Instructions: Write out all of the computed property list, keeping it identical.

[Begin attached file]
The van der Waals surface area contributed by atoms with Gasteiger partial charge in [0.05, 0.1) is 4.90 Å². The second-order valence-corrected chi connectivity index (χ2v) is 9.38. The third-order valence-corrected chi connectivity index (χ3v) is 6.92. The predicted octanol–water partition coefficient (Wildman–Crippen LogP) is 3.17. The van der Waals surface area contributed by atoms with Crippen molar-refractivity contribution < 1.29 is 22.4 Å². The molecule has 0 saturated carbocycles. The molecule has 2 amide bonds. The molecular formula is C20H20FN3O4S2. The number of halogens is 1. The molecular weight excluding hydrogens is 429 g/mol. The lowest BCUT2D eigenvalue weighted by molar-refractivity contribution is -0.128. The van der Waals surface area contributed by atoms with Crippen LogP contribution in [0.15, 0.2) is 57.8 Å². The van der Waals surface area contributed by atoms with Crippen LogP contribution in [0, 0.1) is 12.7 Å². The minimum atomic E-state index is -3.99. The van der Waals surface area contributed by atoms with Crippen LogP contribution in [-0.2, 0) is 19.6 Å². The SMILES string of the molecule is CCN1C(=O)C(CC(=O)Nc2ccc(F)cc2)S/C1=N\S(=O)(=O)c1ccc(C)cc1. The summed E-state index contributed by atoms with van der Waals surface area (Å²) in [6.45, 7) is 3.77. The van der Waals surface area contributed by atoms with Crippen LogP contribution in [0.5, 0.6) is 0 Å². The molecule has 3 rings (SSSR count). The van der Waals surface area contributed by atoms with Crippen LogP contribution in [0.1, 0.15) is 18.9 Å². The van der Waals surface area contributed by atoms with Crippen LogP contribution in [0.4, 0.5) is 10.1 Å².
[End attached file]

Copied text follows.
The van der Waals surface area contributed by atoms with Gasteiger partial charge in [0.05, 0.1) is 4.90 Å². The second-order valence-corrected chi connectivity index (χ2v) is 9.38. The third-order valence-corrected chi connectivity index (χ3v) is 6.92. The predicted octanol–water partition coefficient (Wildman–Crippen LogP) is 3.17. The van der Waals surface area contributed by atoms with Crippen molar-refractivity contribution < 1.29 is 22.4 Å². The molecule has 0 saturated carbocycles. The molecule has 2 amide bonds. The molecular formula is C20H20FN3O4S2. The number of halogens is 1. The molecular weight excluding hydrogens is 429 g/mol. The lowest BCUT2D eigenvalue weighted by molar-refractivity contribution is -0.128. The van der Waals surface area contributed by atoms with Crippen LogP contribution in [0.15, 0.2) is 57.8 Å². The van der Waals surface area contributed by atoms with Crippen LogP contribution in [0, 0.1) is 12.7 Å². The minimum atomic E-state index is -3.99. The van der Waals surface area contributed by atoms with Crippen LogP contribution in [-0.2, 0) is 19.6 Å². The SMILES string of the molecule is CCN1C(=O)C(CC(=O)Nc2ccc(F)cc2)S/C1=N\S(=O)(=O)c1ccc(C)cc1. The summed E-state index contributed by atoms with van der Waals surface area (Å²) in [6.45, 7) is 3.77. The van der Waals surface area contributed by atoms with Crippen LogP contribution in [0.5, 0.6) is 0 Å². The molecule has 3 rings (SSSR count). The van der Waals surface area contributed by atoms with Crippen LogP contribution in [0.1, 0.15) is 18.9 Å². The van der Waals surface area contributed by atoms with Crippen LogP contribution in [0.4, 0.5) is 10.1 Å².